Saturday, September 17, 2005

Burroughs Observes a Gourmet Robin.

I recently observed a robin boring for grubs in a country dooryard. It is a common enough sight to witness one seize an angle-worm and drag it from its burrow in the turf, but I am not sure that I ever before saw one drill for grubs and bring the big white morsel to the surface. The robin I am speaking of had a nest of young in a maple nearby, and she worked the neighborhood very industriously for food. She would run along over the short grass after the manner of robins, stopping every few feet, her form stiff and erect. Now and then she would suddenly bend her head toward the ground and bring eye or ear for a moment to bear intently upon it. Then she would spring to boring the turf vigorously with her bill, changing her attitude at each stroke, alert and watchful, throwing up the grass roots and little jets of soil, stabbing deeper and deeper, growing every moment more and more excited, till finally a fat grub was seized and brought forth. Time after time, during several days, I saw her mine for grubs in this way and drag them forth. How did she know where to drill? The insect was in every case an inch below the surface. Did she hear it gnawing the roots of the grasses, or did she see a movement in the turf beneath which the grub was at work? I know not. I only know that she struck her game unerringly each time. Only twice did I see her make a few thrusts and then desist, as if she had been for the moment deceived.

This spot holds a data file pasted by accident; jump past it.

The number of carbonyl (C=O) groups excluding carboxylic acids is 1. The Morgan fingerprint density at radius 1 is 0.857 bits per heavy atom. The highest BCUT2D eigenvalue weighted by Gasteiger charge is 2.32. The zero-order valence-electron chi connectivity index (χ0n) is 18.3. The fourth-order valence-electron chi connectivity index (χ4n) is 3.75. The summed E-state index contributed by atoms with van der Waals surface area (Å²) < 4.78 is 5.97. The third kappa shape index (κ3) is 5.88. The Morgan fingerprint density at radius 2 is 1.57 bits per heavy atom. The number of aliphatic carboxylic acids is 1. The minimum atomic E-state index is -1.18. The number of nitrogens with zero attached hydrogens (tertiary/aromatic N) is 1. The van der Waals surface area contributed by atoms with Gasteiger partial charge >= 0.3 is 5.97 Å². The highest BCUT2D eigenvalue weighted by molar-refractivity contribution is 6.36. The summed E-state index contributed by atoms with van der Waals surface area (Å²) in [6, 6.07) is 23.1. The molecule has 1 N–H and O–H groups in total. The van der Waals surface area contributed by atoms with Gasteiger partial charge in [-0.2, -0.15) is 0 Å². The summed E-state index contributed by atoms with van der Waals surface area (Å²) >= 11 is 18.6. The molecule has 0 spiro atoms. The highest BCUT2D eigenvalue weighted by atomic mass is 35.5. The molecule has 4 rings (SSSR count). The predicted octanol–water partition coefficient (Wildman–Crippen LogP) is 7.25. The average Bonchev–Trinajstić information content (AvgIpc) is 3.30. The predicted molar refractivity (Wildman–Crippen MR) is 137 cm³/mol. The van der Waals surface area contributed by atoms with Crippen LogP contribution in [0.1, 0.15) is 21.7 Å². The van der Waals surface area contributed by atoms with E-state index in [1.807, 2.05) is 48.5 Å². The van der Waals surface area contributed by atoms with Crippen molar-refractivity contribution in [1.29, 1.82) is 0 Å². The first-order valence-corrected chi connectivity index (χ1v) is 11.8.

The Writings of John Burroughs. Houghton Mifflin: Boston and New York, 1905. "Gathered by the Way". XII, 262-63.



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